Supply Chain Disruptions Cost Millions—Here’s How they Add Up

August 11, 2021
interos-blogger

Ensuring supply chain risk management (SCRM) methods are robust enough to keep threats at bay and help organizations stay secure is a critical need today. But a succession of large shocks—including the COVID-19 pandemic, multiple high-profile cyber breaches, and ongoing international trade disputes—have exposed deep supply chain vulnerabilities and revealed shortcomings in SCRM and third-party risk management (TPRM).

Surprisingly, when shocks do occur, little is known about the true extent of the disruption, the wider organizational costs, or damage extending beyond that of a financial nature. Our new whitepaper, “Supply Chain Disruptions and the High Cost of the Status Quo,” based on a survey of 900 enterprise decision makers about their risk management practices, fills in many of those knowledge gaps:

  • On average, global supply chain disruptions cost enterprise-level organizations $184 million in lost revenue per year
  • 83% have suffered reputational damage because of supply chain problems

Looking Deeper at Disruption Data

Our survey found that supply chain events impact geographies and industries in unique ways.

The average revenue loss rises to $228 million for U.S. organizations, compared to UK and DACH where it costs $146 million and $145 million, respectively. There is also a large difference between sectors, with disruptions costing those in IT and technology ($194 million) and aerospace and defense ($193 million) more than financial services, where the average cost to revenue drops to $164 million. However, no matter the location of the organization or the sector they operate within, these costs are an unsustainable and debilitating expenditure.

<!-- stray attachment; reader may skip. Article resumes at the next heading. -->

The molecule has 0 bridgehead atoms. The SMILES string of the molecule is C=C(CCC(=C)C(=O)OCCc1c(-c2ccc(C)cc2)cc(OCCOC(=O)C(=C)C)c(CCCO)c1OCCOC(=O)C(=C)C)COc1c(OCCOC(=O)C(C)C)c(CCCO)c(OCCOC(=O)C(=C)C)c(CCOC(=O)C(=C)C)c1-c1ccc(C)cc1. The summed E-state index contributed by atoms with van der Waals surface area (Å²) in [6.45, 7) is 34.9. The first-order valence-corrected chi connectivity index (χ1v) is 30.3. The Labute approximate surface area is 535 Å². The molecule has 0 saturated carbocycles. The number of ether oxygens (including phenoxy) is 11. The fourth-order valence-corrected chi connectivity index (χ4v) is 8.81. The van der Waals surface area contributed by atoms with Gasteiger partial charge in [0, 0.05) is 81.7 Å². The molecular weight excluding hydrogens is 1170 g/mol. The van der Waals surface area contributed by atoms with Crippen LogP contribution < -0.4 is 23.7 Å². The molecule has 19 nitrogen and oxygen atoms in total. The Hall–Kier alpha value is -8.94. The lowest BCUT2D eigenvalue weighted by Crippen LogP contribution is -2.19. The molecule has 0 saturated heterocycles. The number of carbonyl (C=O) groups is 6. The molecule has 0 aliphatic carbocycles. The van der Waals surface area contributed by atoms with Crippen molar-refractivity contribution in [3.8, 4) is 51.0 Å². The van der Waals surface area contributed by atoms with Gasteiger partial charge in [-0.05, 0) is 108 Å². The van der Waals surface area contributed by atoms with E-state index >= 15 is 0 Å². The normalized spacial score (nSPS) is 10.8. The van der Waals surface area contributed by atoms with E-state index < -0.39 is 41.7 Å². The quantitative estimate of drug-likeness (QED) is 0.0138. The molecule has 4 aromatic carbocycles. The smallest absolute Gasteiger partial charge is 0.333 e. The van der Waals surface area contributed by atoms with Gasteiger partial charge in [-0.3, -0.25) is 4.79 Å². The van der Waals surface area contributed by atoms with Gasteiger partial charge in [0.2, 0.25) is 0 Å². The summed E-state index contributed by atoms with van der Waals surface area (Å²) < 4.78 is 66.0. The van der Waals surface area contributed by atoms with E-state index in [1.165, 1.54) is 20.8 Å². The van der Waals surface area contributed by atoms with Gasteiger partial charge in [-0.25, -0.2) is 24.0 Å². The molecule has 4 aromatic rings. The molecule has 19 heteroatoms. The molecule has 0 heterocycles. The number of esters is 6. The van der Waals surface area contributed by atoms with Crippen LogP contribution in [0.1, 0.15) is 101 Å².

The cost of supply chain disruptions extends beyond an organization’s revenue, as brand, reputation, and customer perception are also negatively impacted. It’s therefore no sur­prise that more than four in five (83%) of those surveyed say their organization has suf­fered reputational damage as a result of supply chain disruption. Again, those in the U.S. see the most severe impact in this regard, where 87% have suffered, compared to organi­zations in the Nordic countries where 77% say the same.

Understanding Supply Chain Risk Factors

The number of supply chain shocks has grown in recent years. Each disruption proves troublesome for organizations who are likely still reeling from the effects of the previous one. In fact, fewer than 1 in 10 enterprise organizations (6%) say they have not been impacted by supply chain disruptions over the past two years. We can attribute these disruptions across a variety of supply chain threats, with risk spread fairly evenly across all factors. To illustrate this, over the past two years, decision makers report that shocks have been spread across cyber risk and breaches (52%), financial risks (50%), and environmental/social/governance (ESG) (41%), among others.

Decision makers understand the critical need to use SCRM and TPRM to protect themselves against all types of supply chain risk. More than four in five (88% to 81%) believe it is important to guard against all six risk factors. This demonstrates that even if they are not directly impacted by every threat, decision makers understand the wide-ranging sources of disruptions to their supply chains.

Get More Data on SCRM/TPRM Practices and Improving Risk Mitigation

Our paper goes into more detail on the importance of visibility and supply chain risk management needs. It also includes current practices that are helping organizations mitigate risk. Get all the insights here.

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